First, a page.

"'The March of Time' newsreel producer Louis deRochemont booked the Rockingham Hotel as production headquarters for his 1949 film, 'Lost Boundaries.' Many Blacks were among the locals employed as extras to tell this biographical story of 'passing' at a time when racial issues were not confronted openly. Told that the hotel did not welcome Black people, deRochemont offered to take his entire crew elsewhere, and thus changed the hotel's discriminatory practices."By the 1960s when civil rights activists were gradually forcing the implementation of new federal desegregation laws, the local branch of the National Association for the Advancement of Colored People (NAACP) moved its meeting place to the Rockingham."

3. Docks & view of Portsmouth Naval Shipyard, Prescott Park

Enslavement of Africans was part of Portsmouth life by 1645, although the first records of Portsmouth merchants participating in the slave trade were in the 1680s, with captives mostly male children and adolescents sold directly from ship or dockside near the area where Prescott Park is now. A 1775 census reported 656 enslaved Africans in New Hampshire, mostly in Portsmouth and adjacent towns. Since colonial times, Portsmouth’s population has remained 2 to 4 percent, Black. 

4. South Meeting House, 280 Marcy St.

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5. Governor John Langdon House, 143 Pleasant St.

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6. Town Pump and Stocks, next to North Church 18 North Church, Market Square

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7. North Church, Market Square

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8. Moffatt-Ladd House, 154 Market St

Prince, enslaved by General William Whipple and his wife Katharine Moffatt, accompanied the general through several battles of the American Revolution but was not freed until 1784. In 1779, however, Prince and Winsor were two of twenty African-born men in Portsmouth who signed an elegantly worded petition asking the State legislature to abolish slavery. The lawmakers tabled the petition. The local newspaper printed the text in its issue of July 15, 1780 "for the amusement" of its readers
 

9. Saint John’s Church, 100 Chapel St

St. John’s Church: Black people were often documented in church records. Cunningham’s research offers a tantalizing entry in the 1807 records of St. John’s Church on Chapel Street. It says: “Contribution Xmas day, Venus – a Black — $1.” The fact that she made a donation suggests that she was free. Perhaps most touching is that she made a donation at all. Life for African-Americans in the early 19th century was difficult, and a dollar was a considerable amount of money for the average person, black or white.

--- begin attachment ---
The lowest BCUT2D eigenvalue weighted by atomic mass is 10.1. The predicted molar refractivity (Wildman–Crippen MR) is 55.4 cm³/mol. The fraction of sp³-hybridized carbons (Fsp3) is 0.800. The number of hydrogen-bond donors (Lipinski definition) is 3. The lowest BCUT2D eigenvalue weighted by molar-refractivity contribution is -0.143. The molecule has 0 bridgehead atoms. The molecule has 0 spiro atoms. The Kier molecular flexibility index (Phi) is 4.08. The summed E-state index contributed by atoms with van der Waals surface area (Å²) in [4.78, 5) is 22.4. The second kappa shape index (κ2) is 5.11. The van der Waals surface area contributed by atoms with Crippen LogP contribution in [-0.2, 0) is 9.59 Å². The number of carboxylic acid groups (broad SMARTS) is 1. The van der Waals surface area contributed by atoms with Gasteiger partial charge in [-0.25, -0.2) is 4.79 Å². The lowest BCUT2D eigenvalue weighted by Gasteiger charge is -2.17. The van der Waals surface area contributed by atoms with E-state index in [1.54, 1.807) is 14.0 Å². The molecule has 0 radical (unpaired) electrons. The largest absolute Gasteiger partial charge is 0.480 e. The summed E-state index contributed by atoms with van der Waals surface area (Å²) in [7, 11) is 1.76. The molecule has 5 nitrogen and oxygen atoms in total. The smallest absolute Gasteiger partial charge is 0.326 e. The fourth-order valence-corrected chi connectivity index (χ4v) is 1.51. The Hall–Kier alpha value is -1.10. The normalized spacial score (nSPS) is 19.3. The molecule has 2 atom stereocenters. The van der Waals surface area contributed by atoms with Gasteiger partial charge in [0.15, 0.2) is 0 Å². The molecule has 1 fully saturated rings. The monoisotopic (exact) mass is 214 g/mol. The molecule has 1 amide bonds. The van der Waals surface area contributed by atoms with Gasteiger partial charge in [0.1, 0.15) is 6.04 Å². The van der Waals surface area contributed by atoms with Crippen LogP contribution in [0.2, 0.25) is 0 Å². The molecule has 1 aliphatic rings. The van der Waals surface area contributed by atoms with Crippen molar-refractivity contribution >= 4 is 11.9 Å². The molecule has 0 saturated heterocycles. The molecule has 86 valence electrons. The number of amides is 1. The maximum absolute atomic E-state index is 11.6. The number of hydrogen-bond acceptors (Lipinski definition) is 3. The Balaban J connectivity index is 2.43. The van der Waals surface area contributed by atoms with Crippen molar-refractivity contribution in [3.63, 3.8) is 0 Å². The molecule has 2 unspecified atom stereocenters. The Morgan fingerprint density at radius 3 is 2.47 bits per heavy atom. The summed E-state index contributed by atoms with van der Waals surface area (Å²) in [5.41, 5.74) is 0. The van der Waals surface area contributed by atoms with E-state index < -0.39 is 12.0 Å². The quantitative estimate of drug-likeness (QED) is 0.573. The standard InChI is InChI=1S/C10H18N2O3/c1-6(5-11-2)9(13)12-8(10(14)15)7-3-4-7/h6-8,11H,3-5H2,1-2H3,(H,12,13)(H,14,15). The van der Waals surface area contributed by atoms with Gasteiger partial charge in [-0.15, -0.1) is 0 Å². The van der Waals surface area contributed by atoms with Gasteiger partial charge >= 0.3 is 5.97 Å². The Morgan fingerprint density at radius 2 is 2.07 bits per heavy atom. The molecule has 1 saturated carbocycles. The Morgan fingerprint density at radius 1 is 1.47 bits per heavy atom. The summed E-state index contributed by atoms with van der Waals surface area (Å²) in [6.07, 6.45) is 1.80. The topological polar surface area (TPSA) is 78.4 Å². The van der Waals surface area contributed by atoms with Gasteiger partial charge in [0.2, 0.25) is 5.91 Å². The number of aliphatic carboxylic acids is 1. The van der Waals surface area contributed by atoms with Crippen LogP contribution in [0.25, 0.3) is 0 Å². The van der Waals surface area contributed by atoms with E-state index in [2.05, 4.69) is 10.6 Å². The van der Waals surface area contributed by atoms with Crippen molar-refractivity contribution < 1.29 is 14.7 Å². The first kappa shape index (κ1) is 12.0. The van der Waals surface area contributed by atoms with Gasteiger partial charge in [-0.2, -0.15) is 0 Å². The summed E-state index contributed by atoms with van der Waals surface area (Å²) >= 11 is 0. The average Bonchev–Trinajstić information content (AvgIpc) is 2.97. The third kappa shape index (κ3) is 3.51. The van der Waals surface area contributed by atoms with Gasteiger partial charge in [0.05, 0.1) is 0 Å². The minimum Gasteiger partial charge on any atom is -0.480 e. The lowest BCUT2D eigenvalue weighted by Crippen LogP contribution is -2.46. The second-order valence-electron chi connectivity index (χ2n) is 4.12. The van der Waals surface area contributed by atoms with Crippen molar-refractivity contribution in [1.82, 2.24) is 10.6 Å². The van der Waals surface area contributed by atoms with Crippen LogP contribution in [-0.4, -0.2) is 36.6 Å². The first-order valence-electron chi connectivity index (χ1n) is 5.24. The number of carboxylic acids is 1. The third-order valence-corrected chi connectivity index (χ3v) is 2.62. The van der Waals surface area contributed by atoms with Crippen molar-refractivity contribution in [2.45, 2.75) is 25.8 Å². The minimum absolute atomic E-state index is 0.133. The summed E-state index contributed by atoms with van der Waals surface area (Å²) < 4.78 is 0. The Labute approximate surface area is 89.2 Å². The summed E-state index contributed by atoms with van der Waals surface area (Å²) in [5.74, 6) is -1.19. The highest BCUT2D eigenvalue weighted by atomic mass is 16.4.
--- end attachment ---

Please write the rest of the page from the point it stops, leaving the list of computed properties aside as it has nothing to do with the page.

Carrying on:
10. Warner House, 150 Daniel St

Macphraedris-Warner House: The 1716 brick house was home to several prominent occupants including its builder, Archibald Macphraedris, the royal governor Benning Wentworth and merchant Jonathan Warner. During its colonial history, the house was also home to eight enslaved people. In 1779, Cato and Peter, who were owned by Warner, were two of 20 men who signed a petition to the New Hampshire Legislature to abolish slavery.p elements.

11. South Meeting House, 280 Marcy St.

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12. NH Gazette, corner of Howard & Washington Streets [private] 

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13. Penhallow House, 93 Washington St., Strawbery Banke Museum 

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14. Waterfront, Ceres Street

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15. African Burying Ground, Chestnut Street, between Court Street

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16. The Music Hall (The Temple ), Chestnut Street at Congress Street

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17. Seacoast African American Cultural Center 43 Middle Street

Founded by a former Portsmouth, NH Teacher, SAACC, was organized to increase the visibility of the rich African-American culture that exists here in New England.  In 2000, SAACC was launched with a coalition of members from various African American organizations in the seacoast area.

SAACC's mission is to celebrate the lives and achievements of black people with an emphasis on the unique story of African Americans and to infuse all people, especially young people, with knowledge of and appreciation for the history. Special programming and exhibits are on display now.

IN Season May 1 - Oct 20th

Tours Monday - Sunday 9am - 5:00pm

Reservation Monday - Sunday 8am - 8pm